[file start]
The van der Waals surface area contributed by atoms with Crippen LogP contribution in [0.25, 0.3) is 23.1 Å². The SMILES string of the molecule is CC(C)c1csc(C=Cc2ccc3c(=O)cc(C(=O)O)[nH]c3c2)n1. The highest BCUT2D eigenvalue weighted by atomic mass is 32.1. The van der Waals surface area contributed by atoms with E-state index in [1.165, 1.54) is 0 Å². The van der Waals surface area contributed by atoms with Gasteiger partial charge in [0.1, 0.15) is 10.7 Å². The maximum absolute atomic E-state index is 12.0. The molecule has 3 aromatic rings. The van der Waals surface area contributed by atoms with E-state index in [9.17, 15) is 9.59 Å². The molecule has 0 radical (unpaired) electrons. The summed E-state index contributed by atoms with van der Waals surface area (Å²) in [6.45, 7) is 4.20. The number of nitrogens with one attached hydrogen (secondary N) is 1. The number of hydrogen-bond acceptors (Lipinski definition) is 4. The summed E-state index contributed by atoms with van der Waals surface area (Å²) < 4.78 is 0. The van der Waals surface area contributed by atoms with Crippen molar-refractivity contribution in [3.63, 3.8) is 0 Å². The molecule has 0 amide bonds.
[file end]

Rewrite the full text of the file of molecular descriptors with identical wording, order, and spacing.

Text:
The van der Waals surface area contributed by atoms with Crippen LogP contribution in [0.25, 0.3) is 23.1 Å². The SMILES string of the molecule is CC(C)c1csc(C=Cc2ccc3c(=O)cc(C(=O)O)[nH]c3c2)n1. The highest BCUT2D eigenvalue weighted by atomic mass is 32.1. The van der Waals surface area contributed by atoms with E-state index in [1.165, 1.54) is 0 Å². The van der Waals surface area contributed by atoms with Gasteiger partial charge in [0.1, 0.15) is 10.7 Å². The maximum absolute atomic E-state index is 12.0. The molecule has 3 aromatic rings. The van der Waals surface area contributed by atoms with E-state index in [9.17, 15) is 9.59 Å². The molecule has 0 radical (unpaired) electrons. The summed E-state index contributed by atoms with van der Waals surface area (Å²) in [6.45, 7) is 4.20. The number of nitrogens with one attached hydrogen (secondary N) is 1. The number of hydrogen-bond acceptors (Lipinski definition) is 4. The summed E-state index contributed by atoms with van der Waals surface area (Å²) < 4.78 is 0. The van der Waals surface area contributed by atoms with Crippen molar-refractivity contribution in [3.63, 3.8) is 0 Å². The molecule has 0 amide bonds.